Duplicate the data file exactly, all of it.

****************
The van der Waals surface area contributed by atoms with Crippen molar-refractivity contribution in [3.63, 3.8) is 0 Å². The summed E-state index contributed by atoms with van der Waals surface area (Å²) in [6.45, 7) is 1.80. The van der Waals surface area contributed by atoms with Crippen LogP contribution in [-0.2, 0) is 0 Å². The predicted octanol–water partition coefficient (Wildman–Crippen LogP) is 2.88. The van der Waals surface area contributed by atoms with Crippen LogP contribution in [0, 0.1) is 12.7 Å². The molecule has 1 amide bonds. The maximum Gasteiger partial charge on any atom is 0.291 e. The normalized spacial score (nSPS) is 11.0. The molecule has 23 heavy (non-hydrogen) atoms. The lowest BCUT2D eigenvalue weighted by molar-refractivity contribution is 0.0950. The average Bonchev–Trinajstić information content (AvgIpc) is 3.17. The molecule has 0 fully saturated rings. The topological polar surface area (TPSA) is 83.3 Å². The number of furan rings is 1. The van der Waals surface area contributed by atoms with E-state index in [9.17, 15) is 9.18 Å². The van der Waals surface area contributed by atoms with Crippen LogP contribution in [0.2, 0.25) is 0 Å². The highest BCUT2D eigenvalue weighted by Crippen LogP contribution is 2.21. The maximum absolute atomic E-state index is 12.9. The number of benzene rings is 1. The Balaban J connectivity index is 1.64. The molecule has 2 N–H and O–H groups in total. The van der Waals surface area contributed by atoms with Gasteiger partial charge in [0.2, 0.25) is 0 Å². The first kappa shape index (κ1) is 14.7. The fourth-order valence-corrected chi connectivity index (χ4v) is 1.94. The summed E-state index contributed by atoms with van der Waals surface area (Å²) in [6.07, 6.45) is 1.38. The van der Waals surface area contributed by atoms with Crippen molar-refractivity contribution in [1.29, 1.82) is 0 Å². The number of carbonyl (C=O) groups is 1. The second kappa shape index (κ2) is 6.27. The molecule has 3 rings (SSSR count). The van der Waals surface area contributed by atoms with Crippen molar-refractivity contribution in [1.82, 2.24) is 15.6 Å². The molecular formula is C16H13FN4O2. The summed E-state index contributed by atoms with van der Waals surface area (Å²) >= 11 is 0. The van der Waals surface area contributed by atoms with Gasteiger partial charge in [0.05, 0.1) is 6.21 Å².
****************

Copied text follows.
The van der Waals surface area contributed by atoms with Crippen molar-refractivity contribution in [3.63, 3.8) is 0 Å². The summed E-state index contributed by atoms with van der Waals surface area (Å²) in [6.45, 7) is 1.80. The van der Waals surface area contributed by atoms with Crippen LogP contribution in [-0.2, 0) is 0 Å². The predicted octanol–water partition coefficient (Wildman–Crippen LogP) is 2.88. The van der Waals surface area contributed by atoms with Crippen LogP contribution in [0, 0.1) is 12.7 Å². The molecule has 1 amide bonds. The maximum Gasteiger partial charge on any atom is 0.291 e. The normalized spacial score (nSPS) is 11.0. The molecule has 23 heavy (non-hydrogen) atoms. The lowest BCUT2D eigenvalue weighted by molar-refractivity contribution is 0.0950. The average Bonchev–Trinajstić information content (AvgIpc) is 3.17. The molecule has 0 fully saturated rings. The topological polar surface area (TPSA) is 83.3 Å². The number of furan rings is 1. The van der Waals surface area contributed by atoms with E-state index in [9.17, 15) is 9.18 Å². The van der Waals surface area contributed by atoms with Crippen LogP contribution in [0.2, 0.25) is 0 Å². The highest BCUT2D eigenvalue weighted by Crippen LogP contribution is 2.21. The maximum absolute atomic E-state index is 12.9. The number of benzene rings is 1. The Balaban J connectivity index is 1.64. The molecule has 2 N–H and O–H groups in total. The van der Waals surface area contributed by atoms with Gasteiger partial charge in [0.2, 0.25) is 0 Å². The first kappa shape index (κ1) is 14.7. The fourth-order valence-corrected chi connectivity index (χ4v) is 1.94. The summed E-state index contributed by atoms with van der Waals surface area (Å²) in [6.07, 6.45) is 1.38. The van der Waals surface area contributed by atoms with Crippen molar-refractivity contribution in [1.29, 1.82) is 0 Å². The number of carbonyl (C=O) groups is 1. The second kappa shape index (κ2) is 6.27. The molecule has 3 rings (SSSR count). The van der Waals surface area contributed by atoms with Crippen molar-refractivity contribution in [1.82, 2.24) is 15.6 Å². The molecular formula is C16H13FN4O2. The summed E-state index contributed by atoms with van der Waals surface area (Å²) >= 11 is 0. The van der Waals surface area contributed by atoms with Gasteiger partial charge in [0.05, 0.1) is 6.21 Å².